When it comes to my culinary ideology, one of my most valued beliefs is that food doesn’t have to be complicated to be good. Pasta is the perfect example of this tenet. Whether it’s Pasta Carbonara, Spaghetti with Meat Sauce or Pasta Primavera, these meals come together in less time than it would take have a pizza delivered, and at a fraction of the cost.
The inspiration for this dish came after some relatives I was staying with received a large quantity of giant live scallops from Hokkaido. When I say massive, I’m talking scallops the size of a tangerine. They were so big, I had to shuck them using a spatula instead of a scallop knife. While big isn’t always desirable, in the case of scallops it apparently is. These suckers had firm silky flesh and a briny sweetness that would have convinced me they were cured in sugar had I not shucked them myself.
Despite their standards lifting deliciousness, two nights of sashimi, carpaccio, and ceviche turned my initial enthusiasm into disinterest. That’s when I did the unthinkable and decided to cook them… in butter. But when I went to season them, I suddenly remembered I wasn’t at home. Without my drawer full of salts and seasonings at the ready, I had no choice but to hastily grab a bottle of soy sauce and pour some on before the abductor muscles shriveled up into dry pucks of disappointment.
What happened next was magical. As the soy sauce hit the hot pan, it bubbled up furiously, pulling up all the browned flavors that the scallops had deposited on the pan and redistributing them onto the seared ivory mollusks as a rich mahogany glaze.
Sweet and succulent on the inside with an intense caramelized crust of umami on the outside, this was one of the best things I’d ever put in my mouth. My only regret was not being able to do anything with the flavor now glazing the bottom of the pan.
Fast forward a few months and I was once again faced with an overabundance of scallops; this time I knew exactly what I wanted to do with them. Pasta was the solution to my regret, with each strand of spaghetti soaking up the flavor in the pan, and taking on a glorious bronze hue. It also makes it a one dish meal that takes only a few seconds longer than the time it takes to boil the noodles (8 minutes for mine).
While you’re probably not going to find tangerine sized scallops from Hokkaido where you live, use the largest, freshest, dry scallops you can find. Dry doesn’t mean they lack moisture, it’s a name used to describe scallops that haven’t been treated with chemicals to make them retain extra water. Treated scallops tend to leave a slightly bitter aftertaste and border on mushy with a bland watered-down flavor. Dry scallops by contrast are sweet and brimming with umami, with a firm meaty texture. They can be a little hard to find in the US, and tend to cost significantly more, but they are well worth the cost and effort.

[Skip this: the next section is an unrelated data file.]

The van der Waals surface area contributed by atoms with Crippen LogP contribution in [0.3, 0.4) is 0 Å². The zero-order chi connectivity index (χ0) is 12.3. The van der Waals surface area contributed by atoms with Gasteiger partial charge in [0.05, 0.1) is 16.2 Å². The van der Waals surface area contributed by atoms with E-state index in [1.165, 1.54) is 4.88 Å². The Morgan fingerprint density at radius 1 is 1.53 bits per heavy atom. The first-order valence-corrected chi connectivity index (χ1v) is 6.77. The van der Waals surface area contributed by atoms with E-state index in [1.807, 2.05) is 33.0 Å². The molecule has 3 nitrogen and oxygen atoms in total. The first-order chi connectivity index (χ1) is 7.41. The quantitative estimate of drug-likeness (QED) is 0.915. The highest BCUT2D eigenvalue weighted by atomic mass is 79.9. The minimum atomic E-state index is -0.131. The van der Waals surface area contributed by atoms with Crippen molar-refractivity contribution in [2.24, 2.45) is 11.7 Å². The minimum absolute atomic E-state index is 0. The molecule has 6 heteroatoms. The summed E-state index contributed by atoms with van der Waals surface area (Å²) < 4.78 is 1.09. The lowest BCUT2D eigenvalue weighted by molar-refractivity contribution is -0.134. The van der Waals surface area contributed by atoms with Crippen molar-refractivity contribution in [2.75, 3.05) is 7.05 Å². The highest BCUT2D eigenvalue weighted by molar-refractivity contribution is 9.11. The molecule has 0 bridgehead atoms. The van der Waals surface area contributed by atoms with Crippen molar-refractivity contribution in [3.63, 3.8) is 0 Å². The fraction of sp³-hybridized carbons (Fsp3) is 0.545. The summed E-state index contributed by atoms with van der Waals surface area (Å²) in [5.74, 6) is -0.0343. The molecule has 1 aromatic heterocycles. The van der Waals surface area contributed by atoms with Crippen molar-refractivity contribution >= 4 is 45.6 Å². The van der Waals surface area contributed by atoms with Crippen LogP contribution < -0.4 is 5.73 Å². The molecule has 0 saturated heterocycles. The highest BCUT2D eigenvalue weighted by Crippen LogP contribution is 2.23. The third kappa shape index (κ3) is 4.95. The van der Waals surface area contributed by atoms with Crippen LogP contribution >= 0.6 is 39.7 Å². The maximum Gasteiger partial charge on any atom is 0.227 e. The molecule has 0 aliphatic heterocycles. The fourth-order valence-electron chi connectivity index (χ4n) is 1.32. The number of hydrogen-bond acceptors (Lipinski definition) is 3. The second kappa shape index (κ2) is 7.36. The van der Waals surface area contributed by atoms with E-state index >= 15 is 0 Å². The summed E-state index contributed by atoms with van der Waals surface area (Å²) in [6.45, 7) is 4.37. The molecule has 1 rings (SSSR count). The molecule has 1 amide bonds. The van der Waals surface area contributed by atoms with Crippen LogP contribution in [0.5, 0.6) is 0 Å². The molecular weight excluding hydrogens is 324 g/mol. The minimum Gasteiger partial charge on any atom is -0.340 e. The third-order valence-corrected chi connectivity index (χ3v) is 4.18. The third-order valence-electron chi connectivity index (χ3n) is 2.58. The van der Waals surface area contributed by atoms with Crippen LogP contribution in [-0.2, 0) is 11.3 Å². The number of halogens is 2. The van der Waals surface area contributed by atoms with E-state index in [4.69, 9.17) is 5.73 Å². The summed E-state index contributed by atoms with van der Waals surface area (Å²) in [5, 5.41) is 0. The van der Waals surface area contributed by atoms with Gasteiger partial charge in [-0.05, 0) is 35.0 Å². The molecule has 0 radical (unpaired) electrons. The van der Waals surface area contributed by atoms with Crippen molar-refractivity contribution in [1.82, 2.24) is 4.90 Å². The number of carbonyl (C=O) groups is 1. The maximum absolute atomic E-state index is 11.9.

Spaghetti with Soy Sauce Butter Scallops
- 160 grams (5.6 ounces) dry spaghetti
- 4 tablespoons unsalted butter
- 8 large "dry" scallops
- 1 tablespoon soy sauce
- 1 tablespoon chopped green onions or chives
- Bring a large pot of salted water to a boil and boil the pasta one minute less than what the package directions say.
- When the spaghetti is about 3 minutes away from being done, heat a skillet over medium high heat until hot and then add the butter. Let enough butter melt to coat the pan and then add the scallops.
- Fry scallops undisturbed until they turn opaque 1/3 of the way up the sides.
- Flip them over and let them fry until the butter is dark brown, but not burnt.
- Take the pan off the heat and then add the soy sauce. Put the pan back on the heat and let the soy sauce reduce, flipping the scallops over once to coat them evenly.
- Transfer the scallops to a plate and then add the pasta to the pan. Toss with tongs until the pasta is uniform in color.
- Plate the pasta and top with the scallops, garnishing with a sprinkle of chives.
Yield: Makes 2 full servings or 4 half-sized servings
Marc Matsumoto is a culinary consultant and recipe repairman who shares his passion for good food through his website norecipes.com. For Marc, food is a life long journey of exploration, discovery and experimentation and he shares his escapades through his blog in the hopes that he inspires others to find their own culinary adventures. Marc’s been featured in the New York Times, Wall Street Journal, and USA Today, and has made multiple appearances on NPR and the Food Network.